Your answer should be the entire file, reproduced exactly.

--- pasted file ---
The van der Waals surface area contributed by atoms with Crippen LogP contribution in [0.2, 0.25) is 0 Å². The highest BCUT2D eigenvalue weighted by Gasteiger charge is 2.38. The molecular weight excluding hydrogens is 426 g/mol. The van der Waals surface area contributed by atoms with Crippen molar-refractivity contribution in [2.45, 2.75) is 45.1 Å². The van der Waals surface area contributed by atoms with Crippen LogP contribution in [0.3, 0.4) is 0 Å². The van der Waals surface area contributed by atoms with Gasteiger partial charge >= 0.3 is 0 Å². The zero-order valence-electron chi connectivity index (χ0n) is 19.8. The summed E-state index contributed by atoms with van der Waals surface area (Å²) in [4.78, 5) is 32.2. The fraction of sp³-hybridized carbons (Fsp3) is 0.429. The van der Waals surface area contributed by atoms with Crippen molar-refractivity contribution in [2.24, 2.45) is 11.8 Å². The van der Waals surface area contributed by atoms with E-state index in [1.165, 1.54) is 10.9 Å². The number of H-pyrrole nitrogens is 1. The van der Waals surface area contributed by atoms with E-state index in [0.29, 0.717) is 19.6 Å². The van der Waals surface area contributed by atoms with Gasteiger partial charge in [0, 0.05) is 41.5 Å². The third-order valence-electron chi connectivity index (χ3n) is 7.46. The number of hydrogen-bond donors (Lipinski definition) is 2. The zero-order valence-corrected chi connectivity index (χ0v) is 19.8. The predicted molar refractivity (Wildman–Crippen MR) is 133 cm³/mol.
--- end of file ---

The van der Waals surface area contributed by atoms with Crippen LogP contribution in [0.2, 0.25) is 0 Å². The highest BCUT2D eigenvalue weighted by Gasteiger charge is 2.38. The molecular weight excluding hydrogens is 426 g/mol. The van der Waals surface area contributed by atoms with Crippen molar-refractivity contribution in [2.45, 2.75) is 45.1 Å². The van der Waals surface area contributed by atoms with Crippen LogP contribution in [0.3, 0.4) is 0 Å². The van der Waals surface area contributed by atoms with Gasteiger partial charge >= 0.3 is 0 Å². The zero-order valence-electron chi connectivity index (χ0n) is 19.8. The summed E-state index contributed by atoms with van der Waals surface area (Å²) in [4.78, 5) is 32.2. The fraction of sp³-hybridized carbons (Fsp3) is 0.429. The van der Waals surface area contributed by atoms with Crippen molar-refractivity contribution in [2.24, 2.45) is 11.8 Å². The van der Waals surface area contributed by atoms with E-state index in [1.165, 1.54) is 10.9 Å². The number of H-pyrrole nitrogens is 1. The van der Waals surface area contributed by atoms with E-state index in [0.29, 0.717) is 19.6 Å². The van der Waals surface area contributed by atoms with Gasteiger partial charge in [0, 0.05) is 41.5 Å². The third-order valence-electron chi connectivity index (χ3n) is 7.46. The number of hydrogen-bond donors (Lipinski definition) is 2. The zero-order valence-corrected chi connectivity index (χ0v) is 19.8. The predicted molar refractivity (Wildman–Crippen MR) is 133 cm³/mol.